Academics give evidence to the Leveson inquiry
Giving evidence to the inquiry professor Steven Barnett of the University of Westminster said his courses and those provided by the other training centres represented on the panel offer sufficient ethical training.
"Even if we're being as self critical as we possibly can, I would find it quite difficult to identify courses where there is insufficient emphasis on ethical training."
Angela Philips, a senior lecturer at Goldsmiths, added that there is very much a focus on "teaching students to be ethical" and making them aware of the "constant pressure" they will face in the industry.
"Young people come into journalism through training as very ethical young people."
Professor George Brock, of City University London, concurred that the "quality of ethical teaching is not the issue". Professor Brian Cathcart, who teaches at Kingston University, London and is also a founder of the Hacked Off campaign, added that "we have come a long way" when it comes to passing on ethical training to those coming into the industry, stating that he "received no explicit ethical training whatsoever" when he entered the profession.
During their evidence session the journalism academics gave varied views on accreditation, particularly in relation to the National Council for the Training of Journalists (NCTJ).
Professor Barnett told the inquiry that the NCTJ is viewed by some as "slightly inflexible" and "produces a narrowness in course delivery". Philips also referred to NCTJ accreditation as being "far too narrow", adding that she had a desire for her training to encourage students "to look at what a journalist is".
"They need to be constantly challenged with ethical questions", she added.
Professor Brock proposed that an "over-arching body" may be one answer, but that this "in reality … might be quite difficult to do" and would result in a "disproportionate effort".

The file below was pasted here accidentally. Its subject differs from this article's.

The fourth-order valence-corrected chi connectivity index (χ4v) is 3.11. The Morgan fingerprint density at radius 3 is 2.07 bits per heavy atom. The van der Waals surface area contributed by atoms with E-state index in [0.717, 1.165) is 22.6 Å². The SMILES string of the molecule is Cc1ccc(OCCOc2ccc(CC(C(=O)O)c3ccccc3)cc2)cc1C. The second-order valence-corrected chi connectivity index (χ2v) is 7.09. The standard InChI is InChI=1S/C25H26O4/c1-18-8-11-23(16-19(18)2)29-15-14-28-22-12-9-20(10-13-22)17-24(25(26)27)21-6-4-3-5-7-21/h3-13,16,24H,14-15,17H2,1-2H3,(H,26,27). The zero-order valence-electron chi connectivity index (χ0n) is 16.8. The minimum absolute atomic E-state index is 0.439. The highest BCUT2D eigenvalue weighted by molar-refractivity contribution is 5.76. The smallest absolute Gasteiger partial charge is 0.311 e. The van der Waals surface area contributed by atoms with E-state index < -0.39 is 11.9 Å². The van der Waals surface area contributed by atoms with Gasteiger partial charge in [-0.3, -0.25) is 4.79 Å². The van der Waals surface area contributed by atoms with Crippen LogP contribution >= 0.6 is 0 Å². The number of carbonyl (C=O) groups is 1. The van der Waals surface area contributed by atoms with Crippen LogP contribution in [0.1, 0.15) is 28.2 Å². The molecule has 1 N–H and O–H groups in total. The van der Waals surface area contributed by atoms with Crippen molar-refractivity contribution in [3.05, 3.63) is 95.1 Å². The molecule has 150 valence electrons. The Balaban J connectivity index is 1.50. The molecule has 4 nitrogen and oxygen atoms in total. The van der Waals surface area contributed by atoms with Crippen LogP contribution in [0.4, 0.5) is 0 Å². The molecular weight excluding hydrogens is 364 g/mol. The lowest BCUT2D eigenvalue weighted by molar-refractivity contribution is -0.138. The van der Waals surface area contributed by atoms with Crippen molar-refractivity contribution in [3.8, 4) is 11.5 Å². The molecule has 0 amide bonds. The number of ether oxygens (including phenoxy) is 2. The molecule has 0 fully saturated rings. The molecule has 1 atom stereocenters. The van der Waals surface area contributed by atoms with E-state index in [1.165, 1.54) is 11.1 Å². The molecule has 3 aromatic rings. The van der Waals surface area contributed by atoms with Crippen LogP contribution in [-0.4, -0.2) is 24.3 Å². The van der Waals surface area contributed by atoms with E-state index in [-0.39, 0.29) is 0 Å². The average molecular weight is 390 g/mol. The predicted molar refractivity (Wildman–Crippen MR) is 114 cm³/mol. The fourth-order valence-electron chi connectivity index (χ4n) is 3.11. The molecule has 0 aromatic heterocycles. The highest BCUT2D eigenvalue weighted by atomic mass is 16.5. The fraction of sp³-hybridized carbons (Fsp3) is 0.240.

Professor Cathcart differed in his view to the others, arguing that for Kingston University's journalism MA course NCTJ accreditation was considered an "appropriate way to teach journalists".
Moving the spotlight away from the training centre, Brock told the inquiry the way people behave as journalists is actually determined by the "culture of the newsroom".
"You can tell people about what they might be about to face but the central issue is producing incentives that will work, that popular newsrooms will sustain and make happen."
Philips added that the "culture in newsrooms providing and producing light-hearted approach to daily news is quite different".
Leveson sought to clarify that he was "not in any respect trying to beat down the tabloid press", adding that they "do in a large part a very valuable job" and that he will hear from all sides by the end of his inquiry.
"The problem is going to be to try and find the line and a way of affecting an approach so that we can remove what at least some people consider to a be a problem in output," he said.
In the panel's concluding points to the inquiry Professor Barnett added that one possible solution to addressing adherence to editorial codes once journalists do reach the newsroom would be through effective audit trails, "supplanted into newsrooms to show serious consideration according to a proper set of codes".
Therefore, he added, if questions over potential ethical breaches have been taken through the correct authorisation process and are given permission, it would show in the audit trail that the "decision reached was proportional".
While some members of the panel seemed unsure about the practical reality for some journalists to be able to "stop and do a tick box", Professor Cathcart responded that "maybe the holiday is over for journalists".
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